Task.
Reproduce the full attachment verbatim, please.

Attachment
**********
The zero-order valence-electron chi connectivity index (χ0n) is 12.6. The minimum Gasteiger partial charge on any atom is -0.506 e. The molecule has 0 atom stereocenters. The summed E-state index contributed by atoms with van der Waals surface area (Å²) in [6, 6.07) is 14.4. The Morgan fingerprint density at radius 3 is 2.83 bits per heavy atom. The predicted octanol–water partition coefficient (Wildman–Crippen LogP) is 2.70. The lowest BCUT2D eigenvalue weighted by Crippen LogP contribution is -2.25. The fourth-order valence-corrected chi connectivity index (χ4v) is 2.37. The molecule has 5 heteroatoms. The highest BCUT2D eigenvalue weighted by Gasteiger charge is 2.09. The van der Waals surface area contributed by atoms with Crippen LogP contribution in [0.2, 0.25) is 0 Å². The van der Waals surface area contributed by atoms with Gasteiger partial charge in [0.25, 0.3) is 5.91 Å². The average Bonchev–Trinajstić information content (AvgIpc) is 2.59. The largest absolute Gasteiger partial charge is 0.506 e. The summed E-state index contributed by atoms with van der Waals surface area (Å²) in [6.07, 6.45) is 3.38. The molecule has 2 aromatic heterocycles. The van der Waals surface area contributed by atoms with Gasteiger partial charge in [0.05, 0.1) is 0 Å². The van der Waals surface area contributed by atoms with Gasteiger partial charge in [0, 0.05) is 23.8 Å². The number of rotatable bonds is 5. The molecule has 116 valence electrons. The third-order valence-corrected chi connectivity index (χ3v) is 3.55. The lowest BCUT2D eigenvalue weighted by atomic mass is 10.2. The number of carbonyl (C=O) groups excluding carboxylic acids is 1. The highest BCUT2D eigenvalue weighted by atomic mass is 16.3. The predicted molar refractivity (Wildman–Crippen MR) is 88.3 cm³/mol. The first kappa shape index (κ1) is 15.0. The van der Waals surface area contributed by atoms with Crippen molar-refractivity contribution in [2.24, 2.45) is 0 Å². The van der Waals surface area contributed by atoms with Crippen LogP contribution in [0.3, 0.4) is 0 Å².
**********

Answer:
The zero-order valence-electron chi connectivity index (χ0n) is 12.6. The minimum Gasteiger partial charge on any atom is -0.506 e. The molecule has 0 atom stereocenters. The summed E-state index contributed by atoms with van der Waals surface area (Å²) in [6, 6.07) is 14.4. The Morgan fingerprint density at radius 3 is 2.83 bits per heavy atom. The predicted octanol–water partition coefficient (Wildman–Crippen LogP) is 2.70. The lowest BCUT2D eigenvalue weighted by Crippen LogP contribution is -2.25. The fourth-order valence-corrected chi connectivity index (χ4v) is 2.37. The molecule has 5 heteroatoms. The highest BCUT2D eigenvalue weighted by Gasteiger charge is 2.09. The van der Waals surface area contributed by atoms with Crippen LogP contribution in [0.2, 0.25) is 0 Å². The van der Waals surface area contributed by atoms with Gasteiger partial charge in [0.25, 0.3) is 5.91 Å². The average Bonchev–Trinajstić information content (AvgIpc) is 2.59. The largest absolute Gasteiger partial charge is 0.506 e. The summed E-state index contributed by atoms with van der Waals surface area (Å²) in [6.07, 6.45) is 3.38. The molecule has 2 aromatic heterocycles. The van der Waals surface area contributed by atoms with Gasteiger partial charge in [0.05, 0.1) is 0 Å². The van der Waals surface area contributed by atoms with Gasteiger partial charge in [0, 0.05) is 23.8 Å². The number of rotatable bonds is 5. The molecule has 116 valence electrons. The third-order valence-corrected chi connectivity index (χ3v) is 3.55. The lowest BCUT2D eigenvalue weighted by atomic mass is 10.2. The number of carbonyl (C=O) groups excluding carboxylic acids is 1. The highest BCUT2D eigenvalue weighted by atomic mass is 16.3. The predicted molar refractivity (Wildman–Crippen MR) is 88.3 cm³/mol. The first kappa shape index (κ1) is 15.0. The van der Waals surface area contributed by atoms with Crippen molar-refractivity contribution in [2.24, 2.45) is 0 Å². The van der Waals surface area contributed by atoms with Crippen LogP contribution in [0.3, 0.4) is 0 Å².